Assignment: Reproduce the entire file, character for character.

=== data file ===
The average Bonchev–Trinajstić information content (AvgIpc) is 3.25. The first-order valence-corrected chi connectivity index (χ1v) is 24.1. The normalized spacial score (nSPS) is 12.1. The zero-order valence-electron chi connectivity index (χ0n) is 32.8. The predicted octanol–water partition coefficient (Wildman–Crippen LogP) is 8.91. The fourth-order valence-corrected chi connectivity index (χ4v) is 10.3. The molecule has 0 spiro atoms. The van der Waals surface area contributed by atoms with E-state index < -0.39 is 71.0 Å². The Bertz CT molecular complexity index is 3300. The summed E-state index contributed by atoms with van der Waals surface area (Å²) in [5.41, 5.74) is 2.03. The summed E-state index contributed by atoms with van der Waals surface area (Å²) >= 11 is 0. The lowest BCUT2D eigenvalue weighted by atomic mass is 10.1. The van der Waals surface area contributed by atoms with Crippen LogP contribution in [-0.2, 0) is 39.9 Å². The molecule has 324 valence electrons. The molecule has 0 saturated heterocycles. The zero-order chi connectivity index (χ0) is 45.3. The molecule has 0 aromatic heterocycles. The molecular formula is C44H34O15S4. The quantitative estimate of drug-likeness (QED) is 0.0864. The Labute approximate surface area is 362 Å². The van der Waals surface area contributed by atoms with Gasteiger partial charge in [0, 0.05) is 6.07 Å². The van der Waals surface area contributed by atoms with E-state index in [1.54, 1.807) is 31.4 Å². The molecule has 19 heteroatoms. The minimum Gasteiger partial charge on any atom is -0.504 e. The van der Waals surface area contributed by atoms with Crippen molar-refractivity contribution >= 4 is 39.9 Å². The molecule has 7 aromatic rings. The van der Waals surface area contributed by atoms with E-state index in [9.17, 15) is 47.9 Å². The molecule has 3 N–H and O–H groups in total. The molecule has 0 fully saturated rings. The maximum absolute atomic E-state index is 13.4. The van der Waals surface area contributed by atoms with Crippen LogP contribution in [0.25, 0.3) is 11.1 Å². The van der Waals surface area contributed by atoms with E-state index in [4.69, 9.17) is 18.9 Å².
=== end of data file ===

The average Bonchev–Trinajstić information content (AvgIpc) is 3.25. The first-order valence-corrected chi connectivity index (χ1v) is 24.1. The normalized spacial score (nSPS) is 12.1. The zero-order valence-electron chi connectivity index (χ0n) is 32.8. The predicted octanol–water partition coefficient (Wildman–Crippen LogP) is 8.91. The fourth-order valence-corrected chi connectivity index (χ4v) is 10.3. The molecule has 0 spiro atoms. The van der Waals surface area contributed by atoms with E-state index < -0.39 is 71.0 Å². The Bertz CT molecular complexity index is 3300. The summed E-state index contributed by atoms with van der Waals surface area (Å²) in [5.41, 5.74) is 2.03. The summed E-state index contributed by atoms with van der Waals surface area (Å²) >= 11 is 0. The lowest BCUT2D eigenvalue weighted by atomic mass is 10.1. The van der Waals surface area contributed by atoms with Crippen LogP contribution in [-0.2, 0) is 39.9 Å². The molecule has 324 valence electrons. The molecule has 0 saturated heterocycles. The zero-order chi connectivity index (χ0) is 45.3. The molecule has 0 aromatic heterocycles. The molecular formula is C44H34O15S4. The quantitative estimate of drug-likeness (QED) is 0.0864. The Labute approximate surface area is 362 Å². The van der Waals surface area contributed by atoms with Gasteiger partial charge in [0, 0.05) is 6.07 Å². The van der Waals surface area contributed by atoms with E-state index in [1.54, 1.807) is 31.4 Å². The molecule has 19 heteroatoms. The minimum Gasteiger partial charge on any atom is -0.504 e. The van der Waals surface area contributed by atoms with Crippen molar-refractivity contribution >= 4 is 39.9 Å². The molecule has 7 aromatic rings. The van der Waals surface area contributed by atoms with E-state index in [9.17, 15) is 47.9 Å². The molecule has 3 N–H and O–H groups in total. The molecule has 0 fully saturated rings. The maximum absolute atomic E-state index is 13.4. The van der Waals surface area contributed by atoms with Crippen LogP contribution in [0.25, 0.3) is 11.1 Å². The van der Waals surface area contributed by atoms with E-state index in [4.69, 9.17) is 18.9 Å².